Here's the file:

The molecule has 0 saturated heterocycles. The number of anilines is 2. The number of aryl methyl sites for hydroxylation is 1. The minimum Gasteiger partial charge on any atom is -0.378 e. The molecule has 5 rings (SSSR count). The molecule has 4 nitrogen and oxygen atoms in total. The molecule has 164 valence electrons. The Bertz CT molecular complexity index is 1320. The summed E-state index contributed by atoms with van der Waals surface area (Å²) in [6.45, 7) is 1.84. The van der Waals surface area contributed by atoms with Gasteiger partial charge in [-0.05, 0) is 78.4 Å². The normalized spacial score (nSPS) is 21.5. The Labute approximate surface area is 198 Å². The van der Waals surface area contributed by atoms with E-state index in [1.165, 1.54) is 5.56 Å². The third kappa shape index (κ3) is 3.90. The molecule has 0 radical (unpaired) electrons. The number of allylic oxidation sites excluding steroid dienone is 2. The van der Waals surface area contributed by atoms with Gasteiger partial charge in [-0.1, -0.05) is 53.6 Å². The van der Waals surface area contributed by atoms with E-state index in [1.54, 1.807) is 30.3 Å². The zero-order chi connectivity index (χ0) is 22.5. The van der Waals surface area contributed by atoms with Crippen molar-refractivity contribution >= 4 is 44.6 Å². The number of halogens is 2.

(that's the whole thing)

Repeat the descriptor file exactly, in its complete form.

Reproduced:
The molecule has 0 saturated heterocycles. The number of anilines is 2. The number of aryl methyl sites for hydroxylation is 1. The minimum Gasteiger partial charge on any atom is -0.378 e. The molecule has 5 rings (SSSR count). The molecule has 4 nitrogen and oxygen atoms in total. The molecule has 164 valence electrons. The Bertz CT molecular complexity index is 1320. The summed E-state index contributed by atoms with van der Waals surface area (Å²) in [6.45, 7) is 1.84. The van der Waals surface area contributed by atoms with Gasteiger partial charge in [-0.05, 0) is 78.4 Å². The normalized spacial score (nSPS) is 21.5. The Labute approximate surface area is 198 Å². The van der Waals surface area contributed by atoms with E-state index in [1.165, 1.54) is 5.56 Å². The third kappa shape index (κ3) is 3.90. The molecule has 0 radical (unpaired) electrons. The number of allylic oxidation sites excluding steroid dienone is 2. The van der Waals surface area contributed by atoms with Gasteiger partial charge in [-0.1, -0.05) is 53.6 Å². The van der Waals surface area contributed by atoms with E-state index in [1.54, 1.807) is 30.3 Å². The zero-order chi connectivity index (χ0) is 22.5. The van der Waals surface area contributed by atoms with Crippen molar-refractivity contribution >= 4 is 44.6 Å². The number of halogens is 2.